American participants also pushed back against the notion that there is tension between the Vatican and U.S. Church, insisting that it didn’t appear in the context of the synod.
Archbishop Timothy Broglio, Archbishop for the Military Services, USA, and the USCCB president, said Nov. 14 that he doesn’t “think that was the case at all,” noting that he spoke with Cardinal Mario Grech, Secretary General of the Synod on Synodality, on multiple occasions throughout the gathering.
One suggestion for the synod process, put forth by Bishop Daniel Flores of Brownsville was the need to better hear priests and the poor throughout the synod process.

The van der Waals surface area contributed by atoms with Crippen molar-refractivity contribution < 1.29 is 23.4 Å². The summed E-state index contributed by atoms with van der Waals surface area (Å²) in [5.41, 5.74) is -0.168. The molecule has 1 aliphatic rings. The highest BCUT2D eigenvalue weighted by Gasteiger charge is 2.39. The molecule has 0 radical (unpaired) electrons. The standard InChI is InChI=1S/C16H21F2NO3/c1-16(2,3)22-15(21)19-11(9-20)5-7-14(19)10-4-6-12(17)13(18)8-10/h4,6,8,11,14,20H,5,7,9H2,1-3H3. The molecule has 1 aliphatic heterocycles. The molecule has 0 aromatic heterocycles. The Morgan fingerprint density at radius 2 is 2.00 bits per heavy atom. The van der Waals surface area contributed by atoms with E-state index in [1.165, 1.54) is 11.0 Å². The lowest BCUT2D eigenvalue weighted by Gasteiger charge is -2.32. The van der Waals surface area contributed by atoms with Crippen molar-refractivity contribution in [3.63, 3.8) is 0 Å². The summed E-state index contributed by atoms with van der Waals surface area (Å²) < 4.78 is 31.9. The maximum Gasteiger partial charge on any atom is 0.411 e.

“The voice of the pastors and the priests was not heard as clearly as we need to hear it,” Flores told reporters on Nov. 15. “I think we all, as bishops, will get an encouragement to kind of find the vehicle by which, with their priests, they can reflect on what this document says as we prepare for going forward.”
“But they’re not the only ones. We all admitted that because it was our first sort of effort that we could do a lot better in consulting with the materially poorer,” Flores continued.
Another question is what happens between now and next year’s synod gathering? And how does the model of synodality continue at the local level of the church? Flores indicated in his Nov. 14 presentation to the body of U.S. bishops that the USCCB and/or the Secretariat for the Synod will likely distribute materials for local dioceses to use in this interim period.